Juno has revealed Jupiter’s volcanic moon Io as never before.
NASA’s Juno mission has made its closest approach yet to Io, Jupiter’s innermost Galilean moon, passing within 1,500 kilometers (930 miles) of the surface on February 3rd. These were the closest Io passes that Juno will make (though the record still goes to the Galileo mission, which passed 112 miles (181 kilometers) from Io in 2001). We now have some new stunning views of the tormented surface, many of which can be viewed on the JunoCam Gallery.
The latest close pass came just before perijove 58, meaning it's the 58th time the probe has circled the giant planet. It has been just over a month since Juno's last close pass of the moon, on December 30, 2023. NASA has revamped Juno's extended mission plan to schedule seven more flybys of Io, for 18 in all, although the remaining passes will be progressively farther away.
The recent set of flybys probed the moon's interior as well as its surface. "With our pair of close flybys in December and February, Juno will investigate the source of Io's massive volcanic activity, whether a magma ocean exists underneath its crust, and the importance of tidal forces from Jupiter, which are relentlessly squeezing this tortured moon," says Scott Bolton (Southwest Research Institute) in a recent press release.
As other missions have done before it, Juno spied active volcanoes spewing out material along the moon's limb:
And to think, early mission proposals originally didn't even call for the mission to have a camera! Besides proving handy for publish outreach, the probe's JunoCam has also provided great closeup views of the major Jovian moons during the extended phase of the mission, which began in 2021. Lots of these images are worked though by online volunteers, with amazing results.
Other recent close passes also revealed volcanic activity, including this JunoCam image from late last year:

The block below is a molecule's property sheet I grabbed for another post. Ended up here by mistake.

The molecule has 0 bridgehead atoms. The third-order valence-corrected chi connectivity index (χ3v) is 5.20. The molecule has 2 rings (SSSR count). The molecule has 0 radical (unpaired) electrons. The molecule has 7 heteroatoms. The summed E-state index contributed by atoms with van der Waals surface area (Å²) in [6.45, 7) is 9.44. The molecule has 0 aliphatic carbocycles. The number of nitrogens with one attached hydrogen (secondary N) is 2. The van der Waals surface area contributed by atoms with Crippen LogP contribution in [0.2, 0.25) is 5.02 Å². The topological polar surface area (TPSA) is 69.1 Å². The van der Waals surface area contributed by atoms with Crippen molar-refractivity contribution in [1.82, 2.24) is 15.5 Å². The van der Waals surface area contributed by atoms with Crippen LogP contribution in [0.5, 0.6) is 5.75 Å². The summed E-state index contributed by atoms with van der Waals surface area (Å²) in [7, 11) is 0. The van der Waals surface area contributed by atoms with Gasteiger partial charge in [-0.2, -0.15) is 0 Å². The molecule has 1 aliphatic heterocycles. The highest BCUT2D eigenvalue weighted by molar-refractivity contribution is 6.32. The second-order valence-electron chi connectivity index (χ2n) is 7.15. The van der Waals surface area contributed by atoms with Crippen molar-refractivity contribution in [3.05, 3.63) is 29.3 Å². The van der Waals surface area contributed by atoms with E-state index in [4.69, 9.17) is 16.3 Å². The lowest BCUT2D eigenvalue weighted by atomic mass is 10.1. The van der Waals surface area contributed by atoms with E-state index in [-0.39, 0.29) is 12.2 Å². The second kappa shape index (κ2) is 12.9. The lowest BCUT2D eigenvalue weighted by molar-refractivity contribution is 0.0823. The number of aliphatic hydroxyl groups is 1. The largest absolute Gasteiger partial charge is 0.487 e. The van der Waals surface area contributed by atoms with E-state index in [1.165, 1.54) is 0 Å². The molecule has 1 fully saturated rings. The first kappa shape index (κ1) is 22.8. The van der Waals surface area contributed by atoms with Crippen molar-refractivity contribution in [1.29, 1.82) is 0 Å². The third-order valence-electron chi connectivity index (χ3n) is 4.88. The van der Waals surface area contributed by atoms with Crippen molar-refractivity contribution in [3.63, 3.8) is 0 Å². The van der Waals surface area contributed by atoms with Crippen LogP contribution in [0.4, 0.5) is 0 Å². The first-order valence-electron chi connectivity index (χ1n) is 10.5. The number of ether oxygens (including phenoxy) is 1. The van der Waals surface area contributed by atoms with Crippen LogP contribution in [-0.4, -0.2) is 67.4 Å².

Io, which is a little larger than Earth's Moon, is the most geologically active world in the solar system. Its core gets a real workout from Jupiter's enormous gravitational field, whose tidal forces heat the moon's interior. The volcanoes in turn spew energetic charged particles into the powerful Io plasma torus, which connects via magnetic field lines back to Jupiter, creating a complex, interactive system.
JunoCam was actually impacted by radiation exposure during the December 30th perijove pass. Engineers used a method known as 'annealing' to use internal heaters on the camera to warm it up and repair the imager for this month's pass.
Juno's End Phase
The Juno mission has thus far spent over seven years at Jupiter, working as the first solar-powered mission in the outer solar system. For most of its mission, Juno has stayed well out of range of the major moons, for safety reasons. The primary mission was to measure Jupiter’s magnetic field and interior, something Juno could do safely from a distance.
Now, though, a series of close passes have shortened Juno's orbit, bringing it down to 33 days. That puts the probe ever closer to Jupiter and its potentially lethal radiation, but also in scientifically interesting regions.
As of this writing, Juno is funded through September 2025. Ultimately, Juno won't share the same fate as the Galileo mission, which burned up in the Jovian atmosphere... such a final deposal orbit is unnecessary, as Juno is now safely within the interior of Europa and cannot contaminate the icy moon. Instead, Juno will spend its days derelict, until it either burns up in the atmosphere of Jupiter or impacts a small interior moon.
Juno is currently the only mission active at Jupiter, but ESA’s Jupiter Icy Moons (JUICE) mission launched just last year and will arrive at Jupiter in 2031. NASA’s Europa Clipper, set to launch on a Falcon Heavy rocket on October 10th, will beat JUICE to Jupiter, arriving in 2030.
In the meantime, we’ll ride with Juno for one more year of awe-inspiring exploration.